I’ve lost track of James Toback's career in recent years but I’ve long had an interest in his work partly because of the intensely personal nature of much of it and partly because of some of what I’ve learned about the man from his own published diaries, particularly the one that was featured in the filmmakers on filmmaking forum “Projections 4” which documents his various activities during 1994 detailing his life, insecurities and projects that were in development during that time, several of which closely involved Warren Beatty. What he nakedly reveals here about who he is, even more than his films ever do, was something that on occasion through the years I would find myself re-reading certain sections of while looking for inspiration towards my own writing. Near the beginning of his 1983 film EXPOSED the writer/director himself appears as a college professor (he perfectly casts himself as a pretentious liberal arts snob) lecturing how the western world is breaking down and how there are only two routes of escape from that world—art and romantic love. About as blatant a case of stating a film’s themes flat out at the top (there’s also some notations on TOUCH OF EVIL on the blackboard behind him which, considering the plot of EXPOSED, intrigues me), being spoken by the writer/director directly to the gorgeous lead Nastassja Kinski sitting before him in that classroom who barely seems to be paying attention anyway but will soon be forging her own route of escape from her world. EXPOSED is undeniably compelling much of the time but it’s also kind of baffling partly because it seems like two or three films (or maybe more) combined into one within a fast 98 minute running time, its elements thrown together in a way which isn’t entirely satisfying. But nevertheless there is something I’ve found intriguing about it as if propelled by the intensely personal nature of what it's attempting to explore, with Toback telling the story from his own perspective as he observes the sort of woman in this world who fascinates him and how, from his perspective, those women probably feel they are viewed by the world. I felt mixed when seeing it a year or so ago but found myself looking at it again recently, maybe because a few elements are staying with me for better or for worse. The film may be slightly messy and lopsided but it definitely always has something going on even if it isn't quite always clear exactly what that is.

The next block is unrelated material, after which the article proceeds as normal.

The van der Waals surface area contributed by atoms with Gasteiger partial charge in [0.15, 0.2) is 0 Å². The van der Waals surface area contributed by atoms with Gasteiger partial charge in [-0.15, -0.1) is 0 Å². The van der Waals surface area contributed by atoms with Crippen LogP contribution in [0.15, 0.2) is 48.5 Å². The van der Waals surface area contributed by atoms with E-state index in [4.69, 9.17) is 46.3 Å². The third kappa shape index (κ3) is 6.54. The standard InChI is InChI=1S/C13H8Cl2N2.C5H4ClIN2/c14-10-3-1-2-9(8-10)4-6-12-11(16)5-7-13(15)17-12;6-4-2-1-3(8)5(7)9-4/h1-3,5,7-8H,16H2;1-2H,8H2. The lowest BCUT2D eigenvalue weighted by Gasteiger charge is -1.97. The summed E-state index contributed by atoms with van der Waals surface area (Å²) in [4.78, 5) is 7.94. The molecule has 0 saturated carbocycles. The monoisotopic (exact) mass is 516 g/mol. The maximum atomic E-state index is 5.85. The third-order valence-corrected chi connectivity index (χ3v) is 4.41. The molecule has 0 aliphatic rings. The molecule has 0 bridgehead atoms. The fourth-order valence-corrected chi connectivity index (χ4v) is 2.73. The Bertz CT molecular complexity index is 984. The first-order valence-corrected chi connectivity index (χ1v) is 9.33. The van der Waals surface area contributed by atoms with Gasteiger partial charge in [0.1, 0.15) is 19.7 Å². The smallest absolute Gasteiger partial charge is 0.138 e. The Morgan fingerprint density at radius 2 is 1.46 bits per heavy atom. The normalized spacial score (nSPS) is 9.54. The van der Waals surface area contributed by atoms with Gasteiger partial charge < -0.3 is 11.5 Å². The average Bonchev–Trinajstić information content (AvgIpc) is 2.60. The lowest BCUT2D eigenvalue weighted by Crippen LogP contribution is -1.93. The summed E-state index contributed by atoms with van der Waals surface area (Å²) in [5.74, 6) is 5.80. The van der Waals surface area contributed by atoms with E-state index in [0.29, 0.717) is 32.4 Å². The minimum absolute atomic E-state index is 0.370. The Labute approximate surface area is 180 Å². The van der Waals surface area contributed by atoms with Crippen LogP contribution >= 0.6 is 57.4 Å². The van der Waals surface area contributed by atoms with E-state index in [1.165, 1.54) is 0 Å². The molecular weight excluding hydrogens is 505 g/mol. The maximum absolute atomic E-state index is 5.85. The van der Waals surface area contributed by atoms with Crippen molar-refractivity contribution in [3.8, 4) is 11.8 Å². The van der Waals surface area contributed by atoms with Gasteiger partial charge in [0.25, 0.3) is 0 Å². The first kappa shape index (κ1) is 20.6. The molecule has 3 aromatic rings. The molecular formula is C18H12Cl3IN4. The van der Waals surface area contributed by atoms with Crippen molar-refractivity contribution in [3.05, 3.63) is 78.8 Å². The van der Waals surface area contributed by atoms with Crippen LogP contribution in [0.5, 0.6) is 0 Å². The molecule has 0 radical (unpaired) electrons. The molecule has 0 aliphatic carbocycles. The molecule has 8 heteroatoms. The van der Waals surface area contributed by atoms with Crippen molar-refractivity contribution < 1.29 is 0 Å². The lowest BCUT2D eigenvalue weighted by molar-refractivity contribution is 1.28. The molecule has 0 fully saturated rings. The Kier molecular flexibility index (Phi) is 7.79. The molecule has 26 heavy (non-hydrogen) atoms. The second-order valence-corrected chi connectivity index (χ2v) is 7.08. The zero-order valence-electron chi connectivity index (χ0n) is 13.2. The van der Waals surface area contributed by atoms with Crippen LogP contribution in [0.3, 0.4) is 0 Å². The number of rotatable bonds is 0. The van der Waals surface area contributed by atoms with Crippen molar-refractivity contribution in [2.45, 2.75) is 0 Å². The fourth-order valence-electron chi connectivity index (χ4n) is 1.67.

After we briefly witness an act of terrorism which results in the destruction of a restaurant in Paris we settle down into the story of U.S. college student Elizabeth Carlson (Nastassja Kinski, here with the first name still spelled as 'Nastassia') who has reached a point in her life where she has begun to feel like a ‘caged animal’ so she decides to leave her posh school and Wisconsin family farm behind to seek out her fortune in New York. Her wallet is stolen almost as soon as she gets there but she quickly finds a job as a waitress and soon after that she is discovered by photographer Greg Miller (Ian McShane) who promises to make her a model. Almost in a whirlwind she is world famous, making covers of magazines and jetting off to foreign locales for shoots but soon she is approached by a mysterious individual named Daniel Jelline (Rudolf Nureyev), a violinist who has something entirely different in mind for her life, leading to a path that will take her directly to a notorious terrorist known as Rivas (Harvey Keitel) who has his own ideas for Elizabeth.